"I gave myself the gift of this tattoo of before starting chemotherapy after a lumpectomy; I always thought if I ever had a small press I would have a 'Blue Llama' imprint. This piece [below] - perhaps not quite a poem - has nothing in common with the image on my forearm except for the title. Yet! As I thought about it I realize the 3 stanzas all have to do with the perceptions of an older person. And I would not have become an older person without all my treatments and some damn (knock on wood) good luck. I would never have known the power and smarts of crows; the two poets, had they lived, would have been my contemporaries instead of my babies, and I would never have experienced the bewildering new textures of a post-menopausal face. So! the tattoo is my talisman."She credits an artist named Reba Rasbury DeViolet for this work.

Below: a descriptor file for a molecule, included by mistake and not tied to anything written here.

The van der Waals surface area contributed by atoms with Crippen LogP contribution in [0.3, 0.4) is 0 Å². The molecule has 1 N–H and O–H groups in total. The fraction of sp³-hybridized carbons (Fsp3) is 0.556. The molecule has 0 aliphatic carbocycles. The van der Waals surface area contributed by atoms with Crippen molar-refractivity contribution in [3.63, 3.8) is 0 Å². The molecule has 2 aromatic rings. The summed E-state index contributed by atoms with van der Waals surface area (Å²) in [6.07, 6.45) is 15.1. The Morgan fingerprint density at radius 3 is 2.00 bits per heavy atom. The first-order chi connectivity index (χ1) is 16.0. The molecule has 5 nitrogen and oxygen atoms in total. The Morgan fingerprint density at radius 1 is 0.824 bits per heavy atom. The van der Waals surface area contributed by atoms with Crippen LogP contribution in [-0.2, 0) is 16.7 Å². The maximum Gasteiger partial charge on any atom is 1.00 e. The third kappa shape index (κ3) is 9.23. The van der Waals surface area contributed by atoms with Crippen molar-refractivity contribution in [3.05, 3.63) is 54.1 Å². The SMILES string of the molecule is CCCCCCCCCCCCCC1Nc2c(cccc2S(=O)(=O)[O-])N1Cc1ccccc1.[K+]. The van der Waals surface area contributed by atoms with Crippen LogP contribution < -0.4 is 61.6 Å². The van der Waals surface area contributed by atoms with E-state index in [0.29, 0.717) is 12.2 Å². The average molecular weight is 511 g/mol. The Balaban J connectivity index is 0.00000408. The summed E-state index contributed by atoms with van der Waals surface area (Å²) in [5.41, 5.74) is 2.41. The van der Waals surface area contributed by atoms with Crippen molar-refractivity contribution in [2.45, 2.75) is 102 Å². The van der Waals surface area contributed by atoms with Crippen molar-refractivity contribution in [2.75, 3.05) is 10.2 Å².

She sent us this poem, which appeared previously in Hinchas de Poesia's 5th Anniversary issue in 2014:
Three crows are eating a rabbit.
Three crows feast. As cars pass
they lift their beaks, almost sniffing.
These crows darkly shine above the tufts of red and grey.
Come evening hundreds will roost by the lake.
I’m told the word black rose up
from the Sanskrit for gleaming.
So few things make sense, but that does.
Two young men left.
For one, death was a dressing gown. Silk.
Death was the other’s muddy boots.
Both had been talking to Death
since they were boys. They never shut up.
One was stark, the other gorgeous.
Two poets, my first muses, my babies.
both mined and forested.
Within the tangled trees, a few small huts
where lost children live.
They stumble across my skin, climb
up my temples into
a thicket of clouds and mice.
They have all the answers, those little ones.
Pamela Stewart is the author of several chapbooks and 6 full-length volumes of poems, the latest being Ghost Farm (Pleasure Boat Studio, 2010). She's enjoyed a Guggenheim, a Hawthornden Fellowship and grants from the Massachusetts Cultural Council and the Elizabeth George Foundation. She lives on a farm in western Massachusetts and keep plugging away at that poetry stuff.
Thanks to Pamela for sharing her work with us here on the Tattooed Poets Project on Tattoosday!
This entry is ©2015 Tattoosday. The poem and tattoo are reprinted with the poet's permission.
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